Isack is 34-year-old from Tanzania and the youngest in a family of six children. One of his older brothers passed away last year due to COVID-19, leaving the family in a tough situation. Before his accident, Isack was working as a driver’s assistant in a truck with his brother, who was the driver. Working as a driver's assistant helped Isack make a living and he was able to support himself. In 2019, however, Isack was involved in an accident which left him with an open wound on his right leg. On the day of the accident, Isack was checking on the truck that was being serviced. As the mechanics were working, gas was unknowingly spilt on Isack's trousers. Afterwards, a match stick caught on Isack's right trouser leg starting a fire. Since then, Isack has not been able to work or support himself due to his leg injury. The wound is not healing, making walking very difficult. Fortunately, our medical partner, African Mission Healthcare, is helping Isack receive treatment. On March 19th, surgeons will perform a skin graft procedure to heal his wound and infection. Now, Isack needs help to fund this $747 procedure. Isack shared, "I am not able to work and support myself because of my leg. My family is currently struggling and they too cannot help due to lack of money. Please help me have my leg treated so that I can work."
Lonyori is a 6-year-old child from Tanzania. He is the first born child of two in his family. Lonyori has a young sister, Mengori, who also has a similar health condition. Lonyori's parents are small scale farmers of maize and vegetables. They make extra income by selling these crops and also working casual laboring jobs when they can. Lonyori was diagnosed with bilateral genu valgus, or knock knees. His legs bow inward so that his knees touch. This condition is typically caused by an excessive accumulation of fluoride in the bones, which often stems from contaminated drinking water. As a result, he is unable to walk for a long distance and he complains of pain after a long day. Our medical partner, African Mission Healthcare, is requesting $880 to fund corrective surgery for Lonyori. The procedure is scheduled to take place on February 9th. Treatment will hopefully restore Lonyori's mobility and allow him to walk comfortably again. It will also prevent his risk of future complications with his legs. Lonyori’s uncle shared, "My nephew is struggling a lot and his parents can’t afford this treatment cost. They are struggling to make ends meet, and they did not have enough to travel to this hospital with Lonyori, so I helped to bring him. Please help my nephew get this treatment.”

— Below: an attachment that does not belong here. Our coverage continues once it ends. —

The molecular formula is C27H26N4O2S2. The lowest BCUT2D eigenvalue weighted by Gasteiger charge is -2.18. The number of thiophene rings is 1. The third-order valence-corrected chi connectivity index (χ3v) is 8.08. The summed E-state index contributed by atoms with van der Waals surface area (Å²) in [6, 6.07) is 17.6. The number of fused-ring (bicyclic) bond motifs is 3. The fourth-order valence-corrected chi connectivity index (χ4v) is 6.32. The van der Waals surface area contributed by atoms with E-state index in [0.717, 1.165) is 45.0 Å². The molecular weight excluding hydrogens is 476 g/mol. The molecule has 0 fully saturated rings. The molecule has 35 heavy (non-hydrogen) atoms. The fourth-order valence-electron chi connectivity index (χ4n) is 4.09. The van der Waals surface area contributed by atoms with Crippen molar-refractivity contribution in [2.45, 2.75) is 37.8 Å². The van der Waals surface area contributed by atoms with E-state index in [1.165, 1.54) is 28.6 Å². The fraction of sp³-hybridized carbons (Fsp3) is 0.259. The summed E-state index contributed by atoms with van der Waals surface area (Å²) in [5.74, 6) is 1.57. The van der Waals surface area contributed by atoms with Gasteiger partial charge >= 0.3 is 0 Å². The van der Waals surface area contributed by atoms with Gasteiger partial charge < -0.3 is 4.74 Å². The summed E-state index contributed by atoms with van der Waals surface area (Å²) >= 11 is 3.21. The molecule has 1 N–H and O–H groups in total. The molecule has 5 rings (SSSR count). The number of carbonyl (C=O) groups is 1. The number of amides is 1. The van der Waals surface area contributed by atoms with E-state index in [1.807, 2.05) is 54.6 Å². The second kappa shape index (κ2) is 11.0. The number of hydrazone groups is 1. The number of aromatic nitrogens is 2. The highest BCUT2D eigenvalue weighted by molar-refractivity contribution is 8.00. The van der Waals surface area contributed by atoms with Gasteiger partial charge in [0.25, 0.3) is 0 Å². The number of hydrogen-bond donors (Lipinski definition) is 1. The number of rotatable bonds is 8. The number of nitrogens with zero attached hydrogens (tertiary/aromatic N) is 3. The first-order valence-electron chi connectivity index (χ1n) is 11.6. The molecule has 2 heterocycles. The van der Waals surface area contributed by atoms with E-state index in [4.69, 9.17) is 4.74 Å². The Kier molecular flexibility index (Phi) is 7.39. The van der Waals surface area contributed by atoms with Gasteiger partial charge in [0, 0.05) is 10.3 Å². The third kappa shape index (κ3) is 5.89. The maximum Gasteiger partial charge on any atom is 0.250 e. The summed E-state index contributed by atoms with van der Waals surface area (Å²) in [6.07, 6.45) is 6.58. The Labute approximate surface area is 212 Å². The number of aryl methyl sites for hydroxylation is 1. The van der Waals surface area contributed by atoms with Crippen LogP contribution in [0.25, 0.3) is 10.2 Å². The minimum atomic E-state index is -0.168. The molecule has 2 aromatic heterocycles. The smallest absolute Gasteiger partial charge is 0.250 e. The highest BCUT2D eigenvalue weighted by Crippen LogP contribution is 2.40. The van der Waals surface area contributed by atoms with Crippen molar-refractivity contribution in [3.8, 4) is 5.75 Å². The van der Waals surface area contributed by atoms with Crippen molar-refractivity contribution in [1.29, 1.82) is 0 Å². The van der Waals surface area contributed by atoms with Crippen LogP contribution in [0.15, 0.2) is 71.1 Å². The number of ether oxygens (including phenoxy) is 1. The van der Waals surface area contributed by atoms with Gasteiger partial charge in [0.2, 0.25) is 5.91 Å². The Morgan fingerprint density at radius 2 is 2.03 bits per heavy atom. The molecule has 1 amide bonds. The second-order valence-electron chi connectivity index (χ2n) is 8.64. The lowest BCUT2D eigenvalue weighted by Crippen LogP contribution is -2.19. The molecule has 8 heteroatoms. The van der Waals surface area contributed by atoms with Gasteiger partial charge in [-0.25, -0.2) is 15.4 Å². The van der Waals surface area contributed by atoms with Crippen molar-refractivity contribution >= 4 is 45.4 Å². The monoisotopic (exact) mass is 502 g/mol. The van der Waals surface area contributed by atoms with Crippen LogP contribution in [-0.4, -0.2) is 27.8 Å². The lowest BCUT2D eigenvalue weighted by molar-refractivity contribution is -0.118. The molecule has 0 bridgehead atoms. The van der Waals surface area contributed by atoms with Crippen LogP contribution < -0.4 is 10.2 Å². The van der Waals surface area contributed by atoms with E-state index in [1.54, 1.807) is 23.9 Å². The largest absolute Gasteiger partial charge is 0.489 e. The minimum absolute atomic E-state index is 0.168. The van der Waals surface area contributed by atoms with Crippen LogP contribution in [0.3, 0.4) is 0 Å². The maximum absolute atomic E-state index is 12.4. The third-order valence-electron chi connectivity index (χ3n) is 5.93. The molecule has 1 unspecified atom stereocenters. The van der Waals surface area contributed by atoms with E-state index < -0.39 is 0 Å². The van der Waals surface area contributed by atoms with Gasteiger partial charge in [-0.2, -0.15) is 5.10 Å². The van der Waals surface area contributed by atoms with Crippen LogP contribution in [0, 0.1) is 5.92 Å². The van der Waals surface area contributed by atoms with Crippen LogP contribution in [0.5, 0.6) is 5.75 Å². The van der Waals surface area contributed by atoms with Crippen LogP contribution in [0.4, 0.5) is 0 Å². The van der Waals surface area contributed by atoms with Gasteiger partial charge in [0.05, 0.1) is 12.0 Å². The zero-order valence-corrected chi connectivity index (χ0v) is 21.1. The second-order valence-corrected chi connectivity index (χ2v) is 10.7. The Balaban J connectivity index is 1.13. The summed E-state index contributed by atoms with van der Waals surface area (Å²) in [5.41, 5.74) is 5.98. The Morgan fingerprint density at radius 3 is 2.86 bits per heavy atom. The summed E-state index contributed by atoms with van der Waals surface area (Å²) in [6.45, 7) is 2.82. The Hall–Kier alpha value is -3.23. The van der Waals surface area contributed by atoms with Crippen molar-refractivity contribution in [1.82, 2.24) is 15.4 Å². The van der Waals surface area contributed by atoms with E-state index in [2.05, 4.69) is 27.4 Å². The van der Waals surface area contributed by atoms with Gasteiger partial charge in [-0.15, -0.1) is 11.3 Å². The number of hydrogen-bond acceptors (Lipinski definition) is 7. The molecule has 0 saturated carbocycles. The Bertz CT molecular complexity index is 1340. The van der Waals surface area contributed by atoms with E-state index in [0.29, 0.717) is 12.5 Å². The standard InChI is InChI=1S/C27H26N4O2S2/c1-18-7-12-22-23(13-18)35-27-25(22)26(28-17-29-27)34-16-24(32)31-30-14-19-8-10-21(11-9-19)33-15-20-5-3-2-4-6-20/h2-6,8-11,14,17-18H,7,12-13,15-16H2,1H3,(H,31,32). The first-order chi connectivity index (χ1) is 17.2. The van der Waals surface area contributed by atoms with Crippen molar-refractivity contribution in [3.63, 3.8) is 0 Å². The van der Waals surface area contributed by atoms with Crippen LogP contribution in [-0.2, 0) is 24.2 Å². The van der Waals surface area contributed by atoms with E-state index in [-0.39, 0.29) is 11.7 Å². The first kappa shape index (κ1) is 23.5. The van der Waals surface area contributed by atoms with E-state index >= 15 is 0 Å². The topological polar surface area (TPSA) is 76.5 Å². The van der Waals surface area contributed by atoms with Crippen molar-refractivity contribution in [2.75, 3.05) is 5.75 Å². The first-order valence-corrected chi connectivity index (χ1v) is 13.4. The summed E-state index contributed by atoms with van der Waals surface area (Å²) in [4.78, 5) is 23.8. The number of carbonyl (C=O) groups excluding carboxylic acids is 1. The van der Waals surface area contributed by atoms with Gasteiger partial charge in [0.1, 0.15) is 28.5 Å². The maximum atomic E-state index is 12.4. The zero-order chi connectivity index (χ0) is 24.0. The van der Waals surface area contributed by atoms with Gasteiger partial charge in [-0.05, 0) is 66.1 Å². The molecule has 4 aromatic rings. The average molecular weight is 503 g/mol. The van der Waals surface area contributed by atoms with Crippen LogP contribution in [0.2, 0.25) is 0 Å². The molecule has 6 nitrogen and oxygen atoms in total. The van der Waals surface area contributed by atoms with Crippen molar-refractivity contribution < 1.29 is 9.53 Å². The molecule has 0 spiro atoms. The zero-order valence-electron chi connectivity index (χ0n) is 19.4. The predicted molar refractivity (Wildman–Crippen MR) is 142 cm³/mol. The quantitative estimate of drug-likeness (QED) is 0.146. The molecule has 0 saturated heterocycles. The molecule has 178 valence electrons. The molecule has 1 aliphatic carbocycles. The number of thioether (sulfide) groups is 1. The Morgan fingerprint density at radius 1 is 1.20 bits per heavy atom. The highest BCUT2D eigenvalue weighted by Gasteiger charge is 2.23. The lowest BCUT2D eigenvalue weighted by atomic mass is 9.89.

Saidi is a 23-year-old from Tanzania who was born with spina bifida. He was able to have his spina bifida corrected when he was younger, which saved his life and allowed him to grow up to a strong young man. Saidi was able to go to school until class seven but was not able to continue with his education due to his parents' financial challenges. Saidi’s parents are small-scale farmers and have six children, of which Saidi is the third born child. Saidi used to join his parents in farming, but he had to stop and seek treatment because his legs and feet are bowed, which makes standing and walking very challenging. In 2014, Saidi came to our medical partner's care center to seek treatment because he had limb external rotation, which was causing him difficulty with walking and carrying out daily life activities. Through funding support, he was able to have his feet and legs corrected, and was able to resume normal life once more. Since then, over the last few years Saidi’s left foot has developed a serious infection that has struggled to heal. The infection would repeatedly start to heal but would return within five to six months, which makes it difficult for him to work and make a life for himself. Fortunately, surgeons at our medical partner can help. On January 19th, Saidi will undergo a left leg amputation below the knee to save him from the pain and suffering he is going through as doctors noted his foot can no longer be saved. Through this surgery, Saidi will eventually be able to use a prosthetic leg which will enable him to walk with ease and return to his daily life activities. Now, our medical partner, African Mission Healthcare, is requesting $1,088 to fund this procedure. Saidi shared, “Please help me as this foot has taken me through so much suffering and pain. I would like to be able to work and make a living for myself, but due to this infection I haven't been able to do that. Kindly help me.”